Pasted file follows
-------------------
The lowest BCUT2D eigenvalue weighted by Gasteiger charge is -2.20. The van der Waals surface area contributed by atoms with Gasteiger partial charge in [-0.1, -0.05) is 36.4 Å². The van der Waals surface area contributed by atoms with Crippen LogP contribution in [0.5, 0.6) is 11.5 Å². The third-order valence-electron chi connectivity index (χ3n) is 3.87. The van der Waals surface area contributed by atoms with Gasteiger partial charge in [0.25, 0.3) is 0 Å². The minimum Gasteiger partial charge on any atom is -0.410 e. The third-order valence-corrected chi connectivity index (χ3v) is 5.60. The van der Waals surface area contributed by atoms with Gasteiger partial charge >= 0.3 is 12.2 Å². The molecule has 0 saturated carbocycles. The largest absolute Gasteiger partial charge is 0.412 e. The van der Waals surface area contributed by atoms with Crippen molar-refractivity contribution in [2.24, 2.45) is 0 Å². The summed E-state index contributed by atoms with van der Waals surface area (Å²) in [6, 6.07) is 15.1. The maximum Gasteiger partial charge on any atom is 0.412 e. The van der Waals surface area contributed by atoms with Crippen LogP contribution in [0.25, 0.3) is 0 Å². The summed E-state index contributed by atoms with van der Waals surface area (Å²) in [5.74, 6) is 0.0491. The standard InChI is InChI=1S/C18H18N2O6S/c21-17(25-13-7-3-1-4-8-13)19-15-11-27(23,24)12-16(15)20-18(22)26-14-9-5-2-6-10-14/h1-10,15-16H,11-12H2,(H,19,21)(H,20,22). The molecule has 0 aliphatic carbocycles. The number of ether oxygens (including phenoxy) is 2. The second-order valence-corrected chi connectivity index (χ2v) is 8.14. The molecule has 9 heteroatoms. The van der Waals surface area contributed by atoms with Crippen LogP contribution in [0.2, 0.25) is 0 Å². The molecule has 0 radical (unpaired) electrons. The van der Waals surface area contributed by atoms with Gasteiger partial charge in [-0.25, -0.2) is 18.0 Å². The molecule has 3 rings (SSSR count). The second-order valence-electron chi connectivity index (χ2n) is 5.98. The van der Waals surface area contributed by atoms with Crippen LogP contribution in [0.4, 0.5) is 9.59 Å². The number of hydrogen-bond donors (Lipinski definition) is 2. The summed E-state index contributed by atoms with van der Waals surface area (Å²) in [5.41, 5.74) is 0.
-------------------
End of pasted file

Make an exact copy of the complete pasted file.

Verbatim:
The lowest BCUT2D eigenvalue weighted by Gasteiger charge is -2.20. The van der Waals surface area contributed by atoms with Gasteiger partial charge in [-0.1, -0.05) is 36.4 Å². The van der Waals surface area contributed by atoms with Crippen LogP contribution in [0.5, 0.6) is 11.5 Å². The third-order valence-electron chi connectivity index (χ3n) is 3.87. The van der Waals surface area contributed by atoms with Gasteiger partial charge in [0.25, 0.3) is 0 Å². The minimum Gasteiger partial charge on any atom is -0.410 e. The third-order valence-corrected chi connectivity index (χ3v) is 5.60. The van der Waals surface area contributed by atoms with Gasteiger partial charge >= 0.3 is 12.2 Å². The molecule has 0 saturated carbocycles. The largest absolute Gasteiger partial charge is 0.412 e. The van der Waals surface area contributed by atoms with Crippen molar-refractivity contribution in [2.24, 2.45) is 0 Å². The summed E-state index contributed by atoms with van der Waals surface area (Å²) in [6, 6.07) is 15.1. The maximum Gasteiger partial charge on any atom is 0.412 e. The van der Waals surface area contributed by atoms with Crippen LogP contribution in [0.25, 0.3) is 0 Å². The summed E-state index contributed by atoms with van der Waals surface area (Å²) in [5.74, 6) is 0.0491. The standard InChI is InChI=1S/C18H18N2O6S/c21-17(25-13-7-3-1-4-8-13)19-15-11-27(23,24)12-16(15)20-18(22)26-14-9-5-2-6-10-14/h1-10,15-16H,11-12H2,(H,19,21)(H,20,22). The molecule has 0 aliphatic carbocycles. The number of ether oxygens (including phenoxy) is 2. The second-order valence-corrected chi connectivity index (χ2v) is 8.14. The molecule has 9 heteroatoms. The van der Waals surface area contributed by atoms with Crippen LogP contribution in [0.2, 0.25) is 0 Å². The molecule has 0 radical (unpaired) electrons. The van der Waals surface area contributed by atoms with Gasteiger partial charge in [-0.25, -0.2) is 18.0 Å². The molecule has 3 rings (SSSR count). The second-order valence-electron chi connectivity index (χ2n) is 5.98. The van der Waals surface area contributed by atoms with Crippen LogP contribution in [0.4, 0.5) is 9.59 Å². The number of hydrogen-bond donors (Lipinski definition) is 2. The summed E-state index contributed by atoms with van der Waals surface area (Å²) in [5.41, 5.74) is 0.